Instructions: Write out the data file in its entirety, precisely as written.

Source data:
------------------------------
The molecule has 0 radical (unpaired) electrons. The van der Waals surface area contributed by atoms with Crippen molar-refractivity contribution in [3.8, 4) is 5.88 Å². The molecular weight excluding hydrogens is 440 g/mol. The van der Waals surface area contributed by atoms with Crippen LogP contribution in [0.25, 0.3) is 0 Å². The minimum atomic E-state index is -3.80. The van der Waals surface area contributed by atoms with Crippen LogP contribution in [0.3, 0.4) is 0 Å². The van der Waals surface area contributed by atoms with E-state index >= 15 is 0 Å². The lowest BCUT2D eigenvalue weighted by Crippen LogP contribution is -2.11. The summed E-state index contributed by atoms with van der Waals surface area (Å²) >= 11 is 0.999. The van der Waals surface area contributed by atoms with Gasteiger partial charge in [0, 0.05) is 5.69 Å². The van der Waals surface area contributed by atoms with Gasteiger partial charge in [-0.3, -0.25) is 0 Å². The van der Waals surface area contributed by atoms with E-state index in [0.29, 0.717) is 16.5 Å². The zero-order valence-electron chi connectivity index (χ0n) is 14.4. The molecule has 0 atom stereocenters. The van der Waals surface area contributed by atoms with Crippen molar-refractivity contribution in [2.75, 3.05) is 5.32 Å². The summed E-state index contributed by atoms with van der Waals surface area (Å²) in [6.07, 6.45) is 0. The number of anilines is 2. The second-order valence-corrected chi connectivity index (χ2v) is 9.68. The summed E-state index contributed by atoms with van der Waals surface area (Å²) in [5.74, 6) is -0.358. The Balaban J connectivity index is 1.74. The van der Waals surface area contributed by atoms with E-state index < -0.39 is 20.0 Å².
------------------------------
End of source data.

The molecule has 0 radical (unpaired) electrons. The van der Waals surface area contributed by atoms with Crippen molar-refractivity contribution in [3.8, 4) is 5.88 Å². The molecular weight excluding hydrogens is 440 g/mol. The van der Waals surface area contributed by atoms with Crippen LogP contribution in [0.25, 0.3) is 0 Å². The minimum atomic E-state index is -3.80. The van der Waals surface area contributed by atoms with Crippen LogP contribution in [0.3, 0.4) is 0 Å². The van der Waals surface area contributed by atoms with E-state index >= 15 is 0 Å². The lowest BCUT2D eigenvalue weighted by Crippen LogP contribution is -2.11. The summed E-state index contributed by atoms with van der Waals surface area (Å²) >= 11 is 0.999. The van der Waals surface area contributed by atoms with Gasteiger partial charge in [0, 0.05) is 5.69 Å². The van der Waals surface area contributed by atoms with Gasteiger partial charge in [-0.3, -0.25) is 0 Å². The van der Waals surface area contributed by atoms with E-state index in [0.29, 0.717) is 16.5 Å². The zero-order valence-electron chi connectivity index (χ0n) is 14.4. The molecule has 0 atom stereocenters. The van der Waals surface area contributed by atoms with Crippen molar-refractivity contribution in [2.75, 3.05) is 5.32 Å². The summed E-state index contributed by atoms with van der Waals surface area (Å²) in [6.07, 6.45) is 0. The number of anilines is 2. The second-order valence-corrected chi connectivity index (χ2v) is 9.68. The summed E-state index contributed by atoms with van der Waals surface area (Å²) in [5.74, 6) is -0.358. The Balaban J connectivity index is 1.74. The van der Waals surface area contributed by atoms with E-state index < -0.39 is 20.0 Å².